Elhardt suggests speaking directly to a counselor instead of a call center or intake technician when calling rehab facilities. But, as Larson says, if callers are already reluctant to get treatment, any ignorance or misinformation over the phone could stop them dead in their tracks from seeking help. Jo Ann Ford, assistant director of Wright State University’s SARDI warned that many inpatient programs expect attendees to do “chores” such as housekeeping. They turn away individuals who can’t comply. She added that some centers turn away people with quadriplegia for fear they will have emergency issues.
“Standard treatment facilities are physically, cognitively and financially inaccessible; people [needing treatment] don’t have time for it, they’re trying to get back to work or get through their day,” says Chuck Bombardier, rehabilitation psychologist with Harborview Medical Center, Department of Rehabilitation Medicine, Seattle. “We should provide substance abuse treatment and help where people are, not expect them to go get treatment.”
Because of recent federal and state budget cuts, many social services–especially in the alcohol and drug treatment provider communities–are underfunded and resource-poor. Add to that the ignorant or fear-based attitudes and the fact that provider facilities tend to be in older buildings that are not compliant with state or federal accessibility laws, and you’ve got more hurdles to jump than just picking up the phone to make that first call for help.
“In terms of special populations that are targeted by the alcohol and drug field, I think disability is right at the bottom of the list,” says de Miranda. “We have good programs for ethnic, racial and cultural minorities, we have programs for women, adolescents and sexual minorities. But the alcohol and drug field sees the disability community as a very low priority, partly because this is not viewed as an important issue for the disability community.
“The disability community and its leadership tend to focus on other issues, such as attendant care, transportation and employment,” he adds. “Holding up another stigmatizing condition like alcohol or drug problems tends not to happen within the disability community.”
Many people believe the longterm solution is not to create separate programs for those who need accommodations, but for local disability and rehabilitation organizations to work with substance abuse providers to make their programs more accessible.
De Miranda is also concerned about rehab centers ignoring a patient’s substance abuse during trauma rehabilitation. When the thrust of rehab is getting the body working again–and no attention is paid to chemical abuse issues–holistic rehabilitation is compromised.
“While working with Palo Alto’s VA center, I found that [physical] rehab centers usually focused on the bones, the blood, and the muscle, and not particularly on substance abuse,” says de Miranda. “In fact, they often are eager to get the patient out into the community to resume a ‘normal life.’ Sometimes that involves going back to old habits.”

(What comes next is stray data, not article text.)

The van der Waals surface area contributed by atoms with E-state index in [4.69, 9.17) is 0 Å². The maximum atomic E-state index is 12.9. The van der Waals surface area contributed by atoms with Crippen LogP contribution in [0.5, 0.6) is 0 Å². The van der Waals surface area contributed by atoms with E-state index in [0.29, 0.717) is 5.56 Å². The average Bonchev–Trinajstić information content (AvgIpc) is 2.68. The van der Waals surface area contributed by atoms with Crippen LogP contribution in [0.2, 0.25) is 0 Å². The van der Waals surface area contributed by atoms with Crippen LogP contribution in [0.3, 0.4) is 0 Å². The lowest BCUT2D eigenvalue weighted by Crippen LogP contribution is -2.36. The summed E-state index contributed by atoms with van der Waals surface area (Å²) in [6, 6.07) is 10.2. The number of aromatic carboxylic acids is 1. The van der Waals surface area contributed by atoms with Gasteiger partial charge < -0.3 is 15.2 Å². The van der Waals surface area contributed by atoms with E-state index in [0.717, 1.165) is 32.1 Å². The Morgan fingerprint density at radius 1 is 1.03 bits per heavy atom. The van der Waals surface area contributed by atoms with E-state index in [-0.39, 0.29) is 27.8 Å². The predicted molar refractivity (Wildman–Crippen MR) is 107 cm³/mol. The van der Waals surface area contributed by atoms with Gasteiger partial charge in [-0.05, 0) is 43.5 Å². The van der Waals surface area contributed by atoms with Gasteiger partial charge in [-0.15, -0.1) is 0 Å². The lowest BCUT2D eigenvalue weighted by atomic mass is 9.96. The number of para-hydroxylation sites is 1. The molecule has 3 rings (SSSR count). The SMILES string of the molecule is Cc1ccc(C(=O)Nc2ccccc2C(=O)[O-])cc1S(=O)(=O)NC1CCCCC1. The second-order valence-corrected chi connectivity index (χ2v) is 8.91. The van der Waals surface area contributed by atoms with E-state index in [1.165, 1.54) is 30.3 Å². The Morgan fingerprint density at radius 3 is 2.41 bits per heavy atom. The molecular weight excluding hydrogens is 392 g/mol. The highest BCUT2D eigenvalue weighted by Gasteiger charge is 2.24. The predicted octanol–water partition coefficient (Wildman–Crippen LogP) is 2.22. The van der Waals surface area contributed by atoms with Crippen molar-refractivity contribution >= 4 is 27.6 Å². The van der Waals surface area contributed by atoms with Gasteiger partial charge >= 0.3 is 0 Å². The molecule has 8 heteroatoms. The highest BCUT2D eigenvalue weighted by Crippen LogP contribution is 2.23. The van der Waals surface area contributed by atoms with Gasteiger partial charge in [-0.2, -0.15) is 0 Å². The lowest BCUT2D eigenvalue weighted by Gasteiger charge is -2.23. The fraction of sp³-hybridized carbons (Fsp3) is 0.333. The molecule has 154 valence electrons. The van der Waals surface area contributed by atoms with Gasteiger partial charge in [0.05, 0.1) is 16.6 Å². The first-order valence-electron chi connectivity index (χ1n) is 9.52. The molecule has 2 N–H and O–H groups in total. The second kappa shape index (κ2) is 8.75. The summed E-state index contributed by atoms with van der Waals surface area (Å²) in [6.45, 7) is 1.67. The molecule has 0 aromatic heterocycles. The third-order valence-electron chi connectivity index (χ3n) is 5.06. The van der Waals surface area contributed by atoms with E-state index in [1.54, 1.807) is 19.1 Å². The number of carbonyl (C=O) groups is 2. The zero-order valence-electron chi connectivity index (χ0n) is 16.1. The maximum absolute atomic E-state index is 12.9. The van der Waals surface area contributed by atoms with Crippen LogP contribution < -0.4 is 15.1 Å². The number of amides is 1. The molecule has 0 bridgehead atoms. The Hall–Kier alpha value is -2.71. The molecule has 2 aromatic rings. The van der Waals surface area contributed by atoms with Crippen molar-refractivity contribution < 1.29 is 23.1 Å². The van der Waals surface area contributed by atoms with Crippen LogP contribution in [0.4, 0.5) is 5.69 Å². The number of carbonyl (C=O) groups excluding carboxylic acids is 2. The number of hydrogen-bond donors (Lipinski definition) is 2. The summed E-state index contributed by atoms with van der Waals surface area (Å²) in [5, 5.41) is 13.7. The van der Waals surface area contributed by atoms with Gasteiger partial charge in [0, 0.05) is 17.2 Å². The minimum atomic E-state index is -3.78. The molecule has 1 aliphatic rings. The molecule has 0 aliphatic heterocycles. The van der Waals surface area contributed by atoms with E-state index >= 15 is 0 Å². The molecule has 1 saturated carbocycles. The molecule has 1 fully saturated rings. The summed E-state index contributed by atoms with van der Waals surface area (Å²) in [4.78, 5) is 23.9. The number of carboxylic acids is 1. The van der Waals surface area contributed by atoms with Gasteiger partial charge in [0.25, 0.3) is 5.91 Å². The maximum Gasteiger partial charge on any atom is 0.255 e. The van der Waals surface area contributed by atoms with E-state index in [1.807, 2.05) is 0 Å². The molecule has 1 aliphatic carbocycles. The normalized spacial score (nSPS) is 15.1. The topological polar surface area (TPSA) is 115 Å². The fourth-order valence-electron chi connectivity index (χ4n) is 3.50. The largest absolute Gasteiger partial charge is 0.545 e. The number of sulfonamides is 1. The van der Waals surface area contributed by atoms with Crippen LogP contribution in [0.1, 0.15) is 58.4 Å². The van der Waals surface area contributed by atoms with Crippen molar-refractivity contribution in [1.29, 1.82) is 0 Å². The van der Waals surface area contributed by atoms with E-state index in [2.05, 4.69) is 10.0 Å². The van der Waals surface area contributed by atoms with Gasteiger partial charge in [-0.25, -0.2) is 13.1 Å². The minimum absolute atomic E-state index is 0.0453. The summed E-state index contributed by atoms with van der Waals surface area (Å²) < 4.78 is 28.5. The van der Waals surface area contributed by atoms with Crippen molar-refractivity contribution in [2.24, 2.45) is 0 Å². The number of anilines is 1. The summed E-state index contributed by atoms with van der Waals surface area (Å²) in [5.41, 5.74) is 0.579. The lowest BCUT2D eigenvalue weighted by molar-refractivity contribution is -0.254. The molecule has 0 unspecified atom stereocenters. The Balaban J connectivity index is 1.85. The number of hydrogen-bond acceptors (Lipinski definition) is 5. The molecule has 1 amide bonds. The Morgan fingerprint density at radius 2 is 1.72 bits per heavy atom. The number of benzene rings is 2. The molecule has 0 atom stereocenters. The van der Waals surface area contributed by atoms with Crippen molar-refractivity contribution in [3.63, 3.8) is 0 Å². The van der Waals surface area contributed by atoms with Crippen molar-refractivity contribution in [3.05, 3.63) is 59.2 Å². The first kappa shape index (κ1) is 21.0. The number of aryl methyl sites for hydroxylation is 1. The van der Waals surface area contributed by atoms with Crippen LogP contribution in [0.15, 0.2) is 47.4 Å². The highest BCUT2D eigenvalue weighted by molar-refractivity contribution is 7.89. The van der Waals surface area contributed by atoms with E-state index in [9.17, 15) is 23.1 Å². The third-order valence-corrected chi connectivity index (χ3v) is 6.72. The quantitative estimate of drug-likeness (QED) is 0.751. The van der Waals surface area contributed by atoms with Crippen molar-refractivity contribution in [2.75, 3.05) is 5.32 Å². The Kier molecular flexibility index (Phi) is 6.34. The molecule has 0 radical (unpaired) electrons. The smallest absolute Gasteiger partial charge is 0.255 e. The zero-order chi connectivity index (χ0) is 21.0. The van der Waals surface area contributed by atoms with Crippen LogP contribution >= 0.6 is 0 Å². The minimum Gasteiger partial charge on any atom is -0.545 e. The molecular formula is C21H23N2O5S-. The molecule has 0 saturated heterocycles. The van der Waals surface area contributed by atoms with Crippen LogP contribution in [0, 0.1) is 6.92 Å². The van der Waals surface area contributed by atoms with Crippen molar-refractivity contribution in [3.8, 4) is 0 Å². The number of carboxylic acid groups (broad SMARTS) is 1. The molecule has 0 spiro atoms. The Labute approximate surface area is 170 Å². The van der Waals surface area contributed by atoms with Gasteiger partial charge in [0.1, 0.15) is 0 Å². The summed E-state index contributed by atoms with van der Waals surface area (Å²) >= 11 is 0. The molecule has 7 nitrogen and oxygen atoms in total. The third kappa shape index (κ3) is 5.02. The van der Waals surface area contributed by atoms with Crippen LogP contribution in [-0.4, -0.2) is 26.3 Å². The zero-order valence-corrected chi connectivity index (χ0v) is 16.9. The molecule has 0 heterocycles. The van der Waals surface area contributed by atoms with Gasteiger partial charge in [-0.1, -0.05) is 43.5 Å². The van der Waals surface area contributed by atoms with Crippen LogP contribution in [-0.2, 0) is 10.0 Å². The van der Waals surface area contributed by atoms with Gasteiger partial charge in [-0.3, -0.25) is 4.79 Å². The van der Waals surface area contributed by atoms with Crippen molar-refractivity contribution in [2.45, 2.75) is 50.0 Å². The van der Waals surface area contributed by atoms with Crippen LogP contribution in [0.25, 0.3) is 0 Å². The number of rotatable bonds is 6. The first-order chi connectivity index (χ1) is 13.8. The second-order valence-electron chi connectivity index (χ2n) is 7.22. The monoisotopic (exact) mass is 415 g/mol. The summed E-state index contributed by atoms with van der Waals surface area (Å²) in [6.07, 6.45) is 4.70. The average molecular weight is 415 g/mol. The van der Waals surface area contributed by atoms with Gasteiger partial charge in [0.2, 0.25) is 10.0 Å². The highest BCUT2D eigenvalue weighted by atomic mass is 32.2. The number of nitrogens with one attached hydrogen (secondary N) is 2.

Model Support Group
Twenty-two years ago, Dennis Straw and Sharon Schaschl started a substance abuse rehab program for people with disabilities at the Sister Kenny Rehabilitation Institute of Abbott Northwestern Hospital, Minneapolis. The institute ran the rehab program for 10 years until funding was cut. Schaschl, who still facilitates the group (now funded by Metropolitan Center for Independent Living), says one reason the group is a success is because as a paraplegic, Straw, who passed away in 2002, was able to relate to the group.
Schaschl said part of recovery is grieving losses such as a job or relationship. For a person with a disability, that also includes loss of self-esteem, loss of physical ability and change in body image. Schaschl suggests seeking a support system at a facility that either has a counselor or another person in recovery who has a disability or who is at least savvy about disability issues.
“I think the big attitudinal piece is always the most difficult,” Schaschl says. “Dennis and I would call programs and say, ‘Do you work with people with disabilities?’ The answer would usually be, ‘Oh, yes, we have grab bars in the bathroom.’
“We’d say, ‘But do you address the disability?’ and they would say ‘No, we would prefer that they not talk about that in group.’ But if you don’t deal with the disability, it becomes your ticket for going back to using again.” Schaschl and Straw’s group still meets once a week. The member’s disabilities are varied but they believe that dealing with substance abuse is secondary to first acknowledging and/or accepting a physical or cognitive disability.